Belone, Lorenda. “An examination of communicative dialectical tensions and paradoxes encountered by Native American researchers in the field and in the academy.” 2010. Web. 03 Mar 2021.

Vancouver:

Belone L. An examination of communicative dialectical tensions and paradoxes encountered by Native American researchers in the field and in the academy. [Internet] [Doctoral dissertation]. University of New Mexico; 2010. [cited 2021 Mar 03]. Available from: http://hdl.handle.net/1928/11120.

Council of Science Editors:

Belone L. An examination of communicative dialectical tensions and paradoxes encountered by Native American researchers in the field and in the academy. [Doctoral Dissertation]. University of New Mexico; 2010. Available from: http://hdl.handle.net/1928/11120


University of New Mexico

6. Medina, Una E. MADD MESSAGE EFFECTS: A TWELVE-YEAR RANDOMIZED TRIAL.

Degree: Department of Communication and Journalism, 2010, University of New Mexico

 One out of three Americans undergoes drunk-driving crashes; 23% result in death. To deter DWIs (Driving While under Influence), MADD (Mothers Against Drunk Drivers) created… (more)

Subjects/Keywords: Victim Impact panels; MADD; message effects; randomized trial; effect size; drunk driving; DWI; efficacy trial; method problems; methodological problems; communication theory; theory building; rhetorical analysis; triangulation; drunk driving; interventions; covariates; ANOVA; ANCOVA; survival analysis; message context; message content; message function; message intensity; message frequency; message metrics; message pathos; pathos; message decay; decay rate; message decay rate; intent to persuade; persuasion; confrontation; shame; shaming; public shaming; public censure; forewarning; perceived threat; reactance theory; assumptions; sampling error; recruitment error; non-adherence to condition; random assignment error; factorial design; operationalization; theory construct operationalization; methods informed by literature; methodological symbiosis; questionnaire reliability and validity; secondary data sources; public arrest record; public data; covariate operationalization; reactance constructs; content analysis; theme analysis; prior arrest; censored cases; QSR N6; SPSS; Excel; limitations; under-identification; attrition; population attrition; bimodal distribution; dichotomous variables; data splitting; discretizing data; time to recidivism; subsequent arrests; emotional change; emotion score; outliers; reactance antecedent; message dose; message dosage; treatment fidelity; assess treatment fidelity; predictor variables; controlling variables; demographic covariate; demographic predictor; confirmation bias; data bias; interaction effect; treatment effect; message design; fear appeal; message strength; anger; survival analysis; time dependence; mixed methods; study design; message standardization; internal validity; hard data; hard end-point data; marginal sample size; observed variables; intervening factors; intervening variables; sample size; in vivo; hierarchy of effects; emotional threat; older offenders; young offenders; intervention analysis; message-based approach; best practices; DWI intervention; DWI treatment; prior conditions; iconoclast; Drunks Against MADD Mothers; resistance; message design science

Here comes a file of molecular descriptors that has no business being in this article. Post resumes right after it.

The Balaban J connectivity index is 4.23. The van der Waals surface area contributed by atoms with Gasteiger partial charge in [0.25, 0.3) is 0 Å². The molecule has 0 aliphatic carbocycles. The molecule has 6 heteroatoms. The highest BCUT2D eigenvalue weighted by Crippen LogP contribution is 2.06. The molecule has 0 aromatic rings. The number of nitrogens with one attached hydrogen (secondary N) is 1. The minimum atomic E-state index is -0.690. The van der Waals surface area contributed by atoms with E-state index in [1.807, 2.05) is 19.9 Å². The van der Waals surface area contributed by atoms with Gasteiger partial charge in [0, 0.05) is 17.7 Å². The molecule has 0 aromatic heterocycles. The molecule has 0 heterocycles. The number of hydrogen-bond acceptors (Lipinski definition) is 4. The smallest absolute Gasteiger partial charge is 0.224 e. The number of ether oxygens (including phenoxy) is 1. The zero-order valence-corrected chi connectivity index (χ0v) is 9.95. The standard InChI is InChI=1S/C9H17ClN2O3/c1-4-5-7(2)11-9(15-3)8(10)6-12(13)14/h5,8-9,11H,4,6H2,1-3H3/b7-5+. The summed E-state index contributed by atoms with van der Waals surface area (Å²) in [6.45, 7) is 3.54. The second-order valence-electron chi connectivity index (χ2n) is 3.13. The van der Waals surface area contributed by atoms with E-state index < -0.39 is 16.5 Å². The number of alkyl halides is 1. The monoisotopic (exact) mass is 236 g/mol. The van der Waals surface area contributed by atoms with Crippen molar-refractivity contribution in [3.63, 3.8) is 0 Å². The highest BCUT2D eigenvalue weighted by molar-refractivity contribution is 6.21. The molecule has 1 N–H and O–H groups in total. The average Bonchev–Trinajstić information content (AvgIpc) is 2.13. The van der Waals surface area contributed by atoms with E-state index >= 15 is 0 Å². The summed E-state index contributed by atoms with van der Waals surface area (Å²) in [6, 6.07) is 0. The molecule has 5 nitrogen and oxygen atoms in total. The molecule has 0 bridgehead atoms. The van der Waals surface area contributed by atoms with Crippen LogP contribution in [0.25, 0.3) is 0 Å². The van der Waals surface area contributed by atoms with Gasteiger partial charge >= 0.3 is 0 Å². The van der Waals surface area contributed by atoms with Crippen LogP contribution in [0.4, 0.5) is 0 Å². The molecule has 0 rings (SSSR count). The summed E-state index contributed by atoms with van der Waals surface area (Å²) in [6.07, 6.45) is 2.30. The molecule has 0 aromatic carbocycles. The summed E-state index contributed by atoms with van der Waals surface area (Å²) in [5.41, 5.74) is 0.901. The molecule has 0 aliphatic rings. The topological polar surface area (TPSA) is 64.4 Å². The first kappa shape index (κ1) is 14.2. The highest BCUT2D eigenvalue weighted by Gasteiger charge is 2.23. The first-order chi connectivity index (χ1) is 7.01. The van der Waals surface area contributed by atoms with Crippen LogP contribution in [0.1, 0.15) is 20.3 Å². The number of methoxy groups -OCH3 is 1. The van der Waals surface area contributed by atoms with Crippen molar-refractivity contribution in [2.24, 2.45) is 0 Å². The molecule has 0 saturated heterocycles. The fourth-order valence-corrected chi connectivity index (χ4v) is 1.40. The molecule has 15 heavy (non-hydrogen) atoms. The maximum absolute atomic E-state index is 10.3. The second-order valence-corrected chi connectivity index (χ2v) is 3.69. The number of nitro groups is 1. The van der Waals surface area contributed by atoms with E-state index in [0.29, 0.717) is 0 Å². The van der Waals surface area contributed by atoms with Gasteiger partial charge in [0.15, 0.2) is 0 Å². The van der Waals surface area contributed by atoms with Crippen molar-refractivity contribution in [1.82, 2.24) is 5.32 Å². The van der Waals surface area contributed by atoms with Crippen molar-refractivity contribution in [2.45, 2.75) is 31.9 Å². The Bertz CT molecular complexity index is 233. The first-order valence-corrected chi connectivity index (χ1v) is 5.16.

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APA · Chicago · MLA · Vancouver · CSE | Export to Zotero / EndNote / Reference Manager

APA (6th Edition):

Medina, U. E. (2010). MADD MESSAGE EFFECTS: A TWELVE-YEAR RANDOMIZED TRIAL. (Doctoral Dissertation). University of New Mexico. Retrieved from http://hdl.handle.net/1928/12395

Chicago Manual of Style (16th Edition):

Medina, Una E. “MADD MESSAGE EFFECTS: A TWELVE-YEAR RANDOMIZED TRIAL.” 2010. Doctoral Dissertation, University of New Mexico. Accessed March 03, 2021. http://hdl.handle.net/1928/12395.

MLA Handbook (7th Edition):

Medina, Una E. “MADD MESSAGE EFFECTS: A TWELVE-YEAR RANDOMIZED TRIAL.” 2010. Web. 03 Mar 2021.

Vancouver:

Medina UE. MADD MESSAGE EFFECTS: A TWELVE-YEAR RANDOMIZED TRIAL. [Internet] [Doctoral dissertation]. University of New Mexico; 2010. [cited 2021 Mar 03]. Available from: http://hdl.handle.net/1928/12395.

Council of Science Editors:

Medina UE. MADD MESSAGE EFFECTS: A TWELVE-YEAR RANDOMIZED TRIAL. [Doctoral Dissertation]. University of New Mexico; 2010. Available from: http://hdl.handle.net/1928/12395